The Artist - Andrea Perez Bessin
Can you please give us an intro into a couple of your favorite pieces from the past:
I enjoy working with the figure. Rather than working strictly representational, I enjoy playing with the proportions and work the figure to a point where it is entirely distorted, but still believable as a figure.
These pieces represent that experimental push and pull. The flat pattern is also at play with the illusion that the body occupies an additional dimensional space, while the pattern reinforces the two dimensionality of the substrate.
How did you find the process of creating a piece from a Sherlock Story?
It was a fun challenge to sit with a reading and slowly come up with ways to illustrate it in a single image. I wanted it to reference this particular reading without giving away too much. For the most part in my personal practice, I depend solely on my own ideas to come up with the content of my work, but in this case that was provided and it was nice to just focus on the illustration.
Tell us a bit about the method you used.
I wanted to allude to a certain Victorian/Edwardian aesthetic so I did some research on portraiture of the time. I looked up patterns and frames consistent with the time period and found inspiration in those. I picked some characters that were particular to this story as opposed to depicting Sherlock because these characters seemed aesthetically more compatible with the way I work and also because so many illustrators have already done a wonderful job depicting Sherlock. I worked the figures in the same stylized manner with charcoal and watercolor.
The Author - Tracy Revels
You've written quite a lot of Sherlock stories, how did you pick this one for the art project?
I knew the focus of the volume was on the 'supernatural-themed' pieces, so I first looked at those stories and tried to decide which one might best lend itself to an artistic interpretation. I decided on 'Vittoria, the Circus Belle' because I thought it would provide an interesting challenge for the artist to portray a main character who was hideous and beautiful at the same time. Also, I thought the circus motif of the story would be a lot of fun for someone to play with.
What has it been like to see your story turned into a piece of art?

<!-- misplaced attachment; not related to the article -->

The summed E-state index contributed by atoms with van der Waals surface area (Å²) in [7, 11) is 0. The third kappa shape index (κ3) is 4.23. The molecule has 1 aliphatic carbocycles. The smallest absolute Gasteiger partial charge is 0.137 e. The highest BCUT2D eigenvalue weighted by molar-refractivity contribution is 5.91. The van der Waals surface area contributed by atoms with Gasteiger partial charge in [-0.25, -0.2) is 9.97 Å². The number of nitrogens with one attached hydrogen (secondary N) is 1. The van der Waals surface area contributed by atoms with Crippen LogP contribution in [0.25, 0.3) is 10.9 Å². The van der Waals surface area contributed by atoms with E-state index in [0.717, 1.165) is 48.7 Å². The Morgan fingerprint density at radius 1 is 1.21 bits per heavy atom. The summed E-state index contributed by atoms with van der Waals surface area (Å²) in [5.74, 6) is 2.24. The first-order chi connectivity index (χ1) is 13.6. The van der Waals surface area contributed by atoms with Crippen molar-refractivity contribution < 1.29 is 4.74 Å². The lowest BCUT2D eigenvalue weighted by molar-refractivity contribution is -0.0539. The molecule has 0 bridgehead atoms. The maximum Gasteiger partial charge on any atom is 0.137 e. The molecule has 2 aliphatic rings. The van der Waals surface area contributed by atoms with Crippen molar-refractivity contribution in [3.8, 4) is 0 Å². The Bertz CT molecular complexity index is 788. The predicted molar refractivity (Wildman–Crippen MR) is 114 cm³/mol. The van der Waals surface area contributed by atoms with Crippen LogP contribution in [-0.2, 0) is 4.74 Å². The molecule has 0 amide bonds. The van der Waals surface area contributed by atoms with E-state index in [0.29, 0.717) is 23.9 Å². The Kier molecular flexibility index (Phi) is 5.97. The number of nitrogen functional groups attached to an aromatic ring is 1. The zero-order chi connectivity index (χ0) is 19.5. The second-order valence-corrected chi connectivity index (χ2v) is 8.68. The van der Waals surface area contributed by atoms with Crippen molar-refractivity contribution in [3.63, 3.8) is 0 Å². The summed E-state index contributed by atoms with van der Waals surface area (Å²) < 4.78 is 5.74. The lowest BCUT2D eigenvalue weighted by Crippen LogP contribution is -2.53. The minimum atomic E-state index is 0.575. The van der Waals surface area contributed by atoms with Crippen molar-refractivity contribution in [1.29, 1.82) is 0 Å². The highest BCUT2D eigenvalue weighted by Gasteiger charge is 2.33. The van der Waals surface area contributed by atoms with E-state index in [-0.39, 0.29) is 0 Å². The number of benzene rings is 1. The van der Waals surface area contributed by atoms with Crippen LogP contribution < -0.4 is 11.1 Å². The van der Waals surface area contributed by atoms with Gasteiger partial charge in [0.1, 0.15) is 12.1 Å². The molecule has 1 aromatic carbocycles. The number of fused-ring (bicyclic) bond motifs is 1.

It's been delightful! And its meaningful, to feel like half of a creative whole. So many people only imagine Sherlock Holmes in one way---that Victorian gentleman in the checkered cape with a big pipe. I think what this image---and all the art in the books---serves an important purpose. Art helps open up new worlds for Holmes to inhabit and new ways for readers to think about him as a character.
The piece is available as a print from The Conan Doyle Estate.
Tell us about your Shadowfall series which has had great reviews
First of all, thanks to the kind reviewers! I really enjoyed those projects, which sprang from a very simple idea. I noticed how often people in the canon told Holmes that he was a wizard. Well, what if they were right? That was the birth of the concept.
I wrote the first book, Shadowfall, as part of a summer research project. While my students did their work on 'serious' topics, I enjoyed researching all kinds of myths and legends, and thinking about ways I could use them in a supernatural Sherlock Holmes story.
With the second book, Shadowblood, I was able to send Holmes to Florida and weave in a lot of historical details about 19th century travel and tourism, as well as have Holmes and Watson meet some legendary good and bad guys (and girls!). As a historian, it's delightful to be able to pull in real people and imagine how they might have acted if they were involved in a case with Holmes.
"I said that Shadowfall is rather like an enjoyable nightmare. Shadowblood is even more enjoyable." Sherlock Holmes Society of London.
In Shadowwraith, I really poured in the references to saints, wizards, and a mysterious assistant, pitting Holmes against a being determined to wage war on reality. In other words, they're some crazy books! I always say that they may not be everyone's cup of tea, but to me the thing that makes Holmes immortal is his ability to be re-imagined in so many ways. It keeps him fresh and alive in our hearts. I hope someday to be able to write more in this 'Shadow' world of Holmes.
But of course, I love doing 'classical' pastiches as well, and I'm delighted to have been included in so many of the MX volumes.